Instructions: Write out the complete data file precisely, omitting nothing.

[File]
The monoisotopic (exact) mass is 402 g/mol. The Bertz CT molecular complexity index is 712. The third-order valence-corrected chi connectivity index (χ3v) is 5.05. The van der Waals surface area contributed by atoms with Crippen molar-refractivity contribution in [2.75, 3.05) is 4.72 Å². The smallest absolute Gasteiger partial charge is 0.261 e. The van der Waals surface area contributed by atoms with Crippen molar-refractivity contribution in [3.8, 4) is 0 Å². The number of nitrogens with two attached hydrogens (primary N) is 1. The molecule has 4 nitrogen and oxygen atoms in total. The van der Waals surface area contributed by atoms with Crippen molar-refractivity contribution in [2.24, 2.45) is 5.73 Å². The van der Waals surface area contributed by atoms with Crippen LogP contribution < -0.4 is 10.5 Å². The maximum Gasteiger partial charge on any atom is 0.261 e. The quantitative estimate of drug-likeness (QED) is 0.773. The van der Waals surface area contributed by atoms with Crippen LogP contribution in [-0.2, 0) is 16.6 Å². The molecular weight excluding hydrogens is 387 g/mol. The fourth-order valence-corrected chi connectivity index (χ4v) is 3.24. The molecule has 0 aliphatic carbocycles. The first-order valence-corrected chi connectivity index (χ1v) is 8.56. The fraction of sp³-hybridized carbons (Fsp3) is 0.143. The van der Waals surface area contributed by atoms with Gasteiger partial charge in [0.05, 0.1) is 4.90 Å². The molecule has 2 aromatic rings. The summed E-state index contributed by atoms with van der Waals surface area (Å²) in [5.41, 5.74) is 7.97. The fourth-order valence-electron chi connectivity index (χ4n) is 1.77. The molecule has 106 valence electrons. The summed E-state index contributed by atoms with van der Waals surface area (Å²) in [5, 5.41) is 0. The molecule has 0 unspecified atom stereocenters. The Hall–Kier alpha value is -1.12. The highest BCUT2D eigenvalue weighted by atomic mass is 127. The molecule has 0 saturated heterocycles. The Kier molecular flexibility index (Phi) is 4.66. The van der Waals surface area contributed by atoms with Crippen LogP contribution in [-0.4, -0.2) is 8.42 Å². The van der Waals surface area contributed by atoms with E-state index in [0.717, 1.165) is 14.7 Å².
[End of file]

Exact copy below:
The monoisotopic (exact) mass is 402 g/mol. The Bertz CT molecular complexity index is 712. The third-order valence-corrected chi connectivity index (χ3v) is 5.05. The van der Waals surface area contributed by atoms with Crippen molar-refractivity contribution in [2.75, 3.05) is 4.72 Å². The smallest absolute Gasteiger partial charge is 0.261 e. The van der Waals surface area contributed by atoms with Crippen molar-refractivity contribution in [3.8, 4) is 0 Å². The number of nitrogens with two attached hydrogens (primary N) is 1. The molecule has 4 nitrogen and oxygen atoms in total. The van der Waals surface area contributed by atoms with Crippen molar-refractivity contribution in [2.24, 2.45) is 5.73 Å². The van der Waals surface area contributed by atoms with Crippen LogP contribution < -0.4 is 10.5 Å². The maximum Gasteiger partial charge on any atom is 0.261 e. The quantitative estimate of drug-likeness (QED) is 0.773. The van der Waals surface area contributed by atoms with Crippen LogP contribution in [-0.2, 0) is 16.6 Å². The molecular weight excluding hydrogens is 387 g/mol. The fourth-order valence-corrected chi connectivity index (χ4v) is 3.24. The molecule has 0 aliphatic carbocycles. The first-order valence-corrected chi connectivity index (χ1v) is 8.56. The fraction of sp³-hybridized carbons (Fsp3) is 0.143. The van der Waals surface area contributed by atoms with Gasteiger partial charge in [0.05, 0.1) is 4.90 Å². The molecule has 2 aromatic rings. The summed E-state index contributed by atoms with van der Waals surface area (Å²) in [5.41, 5.74) is 7.97. The fourth-order valence-electron chi connectivity index (χ4n) is 1.77. The molecule has 106 valence electrons. The summed E-state index contributed by atoms with van der Waals surface area (Å²) in [5, 5.41) is 0. The molecule has 0 unspecified atom stereocenters. The Hall–Kier alpha value is -1.12. The highest BCUT2D eigenvalue weighted by atomic mass is 127. The molecule has 0 saturated heterocycles. The Kier molecular flexibility index (Phi) is 4.66. The van der Waals surface area contributed by atoms with Crippen LogP contribution in [-0.4, -0.2) is 8.42 Å². The van der Waals surface area contributed by atoms with E-state index in [0.717, 1.165) is 14.7 Å².